Well, folks, you can't count Tom Colapietro out. Word was that he wouldn't show at the chamber's annual legislative breakfast, but he fooled everyone, including me. He told me that he will attend the soiree next Tuesday morning at 8 at the Clarion. I'll be there, too. Here's a story I wrote about it for Thursday's Press:
BRISTOL -- When state lawmakers go back into session next month, city business advocates want them to focus on the budget and on ways to address the deficit, said Michael Nicastro, president of the Central Connecticut Chambers of Commerce.
Nicastro said chamber members want to hear from the local delegation before the session starts, and will listen and ask questions at a legislative breakfast Tuesday.
“This is a short session legislative year,” said Nicastro. “We’re facing another deficit and it’s a re-election year for these guys.”
The upset in Massachusetts this week when a Republican won the U.S. Senate seat long occupied by Democrat Ted Kennedy shows that something is in the air, said Nicastro.
“There’s clearly a movement against incumbents right now. One election doesn’t tell it all,” he said, but added, “Something’s afoot.”
People are concerned about how their tax dollars are being spent, said Nicastro, and that includes business owners.
“We’re concerned about the budget deficit, how it’s going to get managed,” said Nicastro.
Lawmakers should continue important work on regionalization, Nicastro said, but he said it will take a long time to accomplish that.
What they can do now, Nicastro said, is reduce redundancy in government that carries a high monetary and efficiency cost.
The state’s got several different entities working on economic development, said Nicastro, including the Department of Economic and Community Development, the Connecticut Development Authority and Connecticut Innovations.
“They all have their own infrastructure,” said Nicastro. “Everyone’s got a marketing director. Everyone’s got a head of HR.”
That’s costly, and confusing for new businesses or business owners who are new to the state, Nicastro said.
“They’re not sure who to talk to,” said Nicastro. “The process should be streamlined. They’re all great programs, but in the end, they have to be run efficiently.”
Nicastro said the economic development isn’t the only realm where efforts are duplicated. State government has “too many fiefdoms,” he said, where the same is true.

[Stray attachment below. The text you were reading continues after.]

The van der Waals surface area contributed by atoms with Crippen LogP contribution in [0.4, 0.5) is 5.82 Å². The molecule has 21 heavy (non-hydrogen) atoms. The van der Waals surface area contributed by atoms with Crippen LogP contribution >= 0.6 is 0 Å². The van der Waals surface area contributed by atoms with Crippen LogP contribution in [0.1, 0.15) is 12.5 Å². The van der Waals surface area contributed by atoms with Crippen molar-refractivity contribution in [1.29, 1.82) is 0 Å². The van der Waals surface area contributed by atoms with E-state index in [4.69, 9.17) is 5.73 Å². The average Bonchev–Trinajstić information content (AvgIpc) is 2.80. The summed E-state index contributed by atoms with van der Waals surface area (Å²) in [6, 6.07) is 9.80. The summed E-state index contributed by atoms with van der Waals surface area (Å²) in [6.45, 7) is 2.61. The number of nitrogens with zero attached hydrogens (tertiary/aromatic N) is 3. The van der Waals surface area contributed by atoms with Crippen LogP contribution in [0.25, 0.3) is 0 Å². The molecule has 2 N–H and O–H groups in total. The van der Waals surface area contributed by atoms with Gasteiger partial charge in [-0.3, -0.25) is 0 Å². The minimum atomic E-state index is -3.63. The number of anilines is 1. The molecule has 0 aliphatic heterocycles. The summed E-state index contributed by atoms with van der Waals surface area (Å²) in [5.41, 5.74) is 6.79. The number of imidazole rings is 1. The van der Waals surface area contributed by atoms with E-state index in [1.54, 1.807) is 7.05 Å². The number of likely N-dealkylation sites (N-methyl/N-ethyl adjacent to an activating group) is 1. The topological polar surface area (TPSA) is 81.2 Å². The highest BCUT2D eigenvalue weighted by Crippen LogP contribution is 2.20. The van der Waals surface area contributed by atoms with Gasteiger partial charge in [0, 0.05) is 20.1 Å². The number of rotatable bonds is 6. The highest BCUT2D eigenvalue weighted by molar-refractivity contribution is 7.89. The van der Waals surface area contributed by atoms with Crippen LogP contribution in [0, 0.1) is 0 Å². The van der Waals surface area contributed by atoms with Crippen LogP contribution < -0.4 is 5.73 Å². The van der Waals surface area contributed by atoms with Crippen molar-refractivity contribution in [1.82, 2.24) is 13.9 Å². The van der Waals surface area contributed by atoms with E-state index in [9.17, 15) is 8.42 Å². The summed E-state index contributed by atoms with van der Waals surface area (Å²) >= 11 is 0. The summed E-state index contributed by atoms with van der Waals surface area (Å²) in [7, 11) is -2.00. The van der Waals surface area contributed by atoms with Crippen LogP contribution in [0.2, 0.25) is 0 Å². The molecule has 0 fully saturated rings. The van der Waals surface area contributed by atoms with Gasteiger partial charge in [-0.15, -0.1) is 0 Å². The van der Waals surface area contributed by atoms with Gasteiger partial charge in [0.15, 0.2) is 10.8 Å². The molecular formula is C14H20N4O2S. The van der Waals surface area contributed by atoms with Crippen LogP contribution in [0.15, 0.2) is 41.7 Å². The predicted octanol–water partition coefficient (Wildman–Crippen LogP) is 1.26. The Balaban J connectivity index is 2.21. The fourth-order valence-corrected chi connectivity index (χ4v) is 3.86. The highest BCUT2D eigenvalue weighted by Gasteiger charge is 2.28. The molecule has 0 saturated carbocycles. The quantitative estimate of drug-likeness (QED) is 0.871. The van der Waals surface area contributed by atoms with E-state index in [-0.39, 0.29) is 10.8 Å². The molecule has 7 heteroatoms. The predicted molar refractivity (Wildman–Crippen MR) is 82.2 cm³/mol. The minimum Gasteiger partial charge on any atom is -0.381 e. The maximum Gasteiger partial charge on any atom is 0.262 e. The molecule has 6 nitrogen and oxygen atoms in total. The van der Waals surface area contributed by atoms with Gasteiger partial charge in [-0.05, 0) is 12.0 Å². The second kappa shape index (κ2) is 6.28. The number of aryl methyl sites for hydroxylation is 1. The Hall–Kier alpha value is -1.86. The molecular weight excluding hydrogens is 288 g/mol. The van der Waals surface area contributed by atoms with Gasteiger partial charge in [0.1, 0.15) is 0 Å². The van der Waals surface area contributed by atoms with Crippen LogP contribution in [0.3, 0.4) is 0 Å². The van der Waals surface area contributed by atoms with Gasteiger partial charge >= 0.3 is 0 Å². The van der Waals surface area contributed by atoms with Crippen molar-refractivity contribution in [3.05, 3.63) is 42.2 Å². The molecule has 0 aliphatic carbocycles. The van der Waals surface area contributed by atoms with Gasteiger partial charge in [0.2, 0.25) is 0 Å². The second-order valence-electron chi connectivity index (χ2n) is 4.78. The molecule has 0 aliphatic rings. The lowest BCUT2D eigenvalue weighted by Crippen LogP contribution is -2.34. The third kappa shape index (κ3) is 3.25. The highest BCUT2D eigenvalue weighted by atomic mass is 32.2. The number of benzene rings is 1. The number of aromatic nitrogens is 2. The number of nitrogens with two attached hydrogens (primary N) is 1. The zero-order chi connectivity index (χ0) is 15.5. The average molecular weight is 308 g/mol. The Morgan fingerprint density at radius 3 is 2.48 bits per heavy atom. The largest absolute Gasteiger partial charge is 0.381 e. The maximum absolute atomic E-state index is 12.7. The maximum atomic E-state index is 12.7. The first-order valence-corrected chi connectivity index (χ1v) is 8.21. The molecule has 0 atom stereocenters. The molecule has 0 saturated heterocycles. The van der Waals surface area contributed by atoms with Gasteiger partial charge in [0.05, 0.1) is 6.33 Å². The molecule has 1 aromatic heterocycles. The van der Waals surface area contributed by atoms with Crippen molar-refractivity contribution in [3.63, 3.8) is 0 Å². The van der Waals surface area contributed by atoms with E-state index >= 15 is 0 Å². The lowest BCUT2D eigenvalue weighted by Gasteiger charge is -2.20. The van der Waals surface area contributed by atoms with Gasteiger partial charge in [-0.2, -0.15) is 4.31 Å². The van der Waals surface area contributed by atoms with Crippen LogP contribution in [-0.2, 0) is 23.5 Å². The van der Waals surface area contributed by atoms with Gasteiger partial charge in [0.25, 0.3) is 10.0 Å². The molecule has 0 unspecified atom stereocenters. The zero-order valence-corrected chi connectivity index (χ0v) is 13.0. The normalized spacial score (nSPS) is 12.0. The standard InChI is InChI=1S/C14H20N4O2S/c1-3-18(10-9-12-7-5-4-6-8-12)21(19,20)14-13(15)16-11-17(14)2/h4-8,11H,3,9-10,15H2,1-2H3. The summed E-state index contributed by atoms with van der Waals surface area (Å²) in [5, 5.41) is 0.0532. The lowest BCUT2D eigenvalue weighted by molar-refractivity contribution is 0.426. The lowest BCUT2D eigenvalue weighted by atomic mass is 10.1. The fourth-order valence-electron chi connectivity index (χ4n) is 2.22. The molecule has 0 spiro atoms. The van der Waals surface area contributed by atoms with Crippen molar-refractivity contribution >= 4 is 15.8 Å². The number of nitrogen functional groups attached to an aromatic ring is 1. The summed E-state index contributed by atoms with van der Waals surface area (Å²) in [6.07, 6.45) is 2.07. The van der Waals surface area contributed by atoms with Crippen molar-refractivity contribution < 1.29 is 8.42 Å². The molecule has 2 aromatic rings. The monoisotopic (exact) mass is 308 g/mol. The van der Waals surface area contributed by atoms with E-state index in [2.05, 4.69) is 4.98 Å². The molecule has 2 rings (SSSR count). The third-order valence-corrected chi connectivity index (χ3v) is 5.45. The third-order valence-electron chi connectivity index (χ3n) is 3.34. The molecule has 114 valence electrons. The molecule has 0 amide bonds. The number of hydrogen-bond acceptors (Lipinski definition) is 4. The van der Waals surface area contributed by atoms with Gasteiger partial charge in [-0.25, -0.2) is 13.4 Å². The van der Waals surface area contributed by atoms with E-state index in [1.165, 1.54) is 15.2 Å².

Chamber members want to see action from lawmakers on transportation, too, said Nicastro.
“We can’t keep building highways. We need a transit strategy,” said Nicastro. “Wasting enormous sums on the busway is not a strategy.”
The proposed busway from New Britain to Hartford carries a cost of nearly $60 million per mile, said Nicastro.
Connecticut needs a good system to move freight as well as people, said Nicastro.
Getting freight onto trains and out of over the road trucks will save money and reduce congestion on the highways, Nicastro said.
In addition, Nicastro said, the state ought to put together a review board to look at the unfunded mandates that municipalities have to shoulder to see if they still make sense.
State Rep. Bill Hamzy, a Plymouth Republican whose district includes Bristol, said he’ll be there. When he first took office more than a decade ago, Hamzy said, there were a lot of forums like this one, but now, there are only a few.
“It’s kind of a lot of work to put together,” said Hamzy. “That’s probably the central reason.”
State Sen. Tom Colapietro said he’ll be there, too.
“I know pretty much what they’re going to say,” said Colapietro, a Bristol
Democrat. “I’m willing to go and listen to ‘em again. Maybe they’ll come up with some new things.”
Colapietro said sorting out what to cut is taking time.
“If cuts must be made, they must be made compassionately,” he said, with a scalpel rather than recklessly with a meat cleaver. “Everybody wants us to cut, but not them.”
The legislative breakfast is at the Clarion on Tuesday, starting at 8 a.m.
Tickets are $20 in advance and are available at the chamber. They’re available at the door for $25.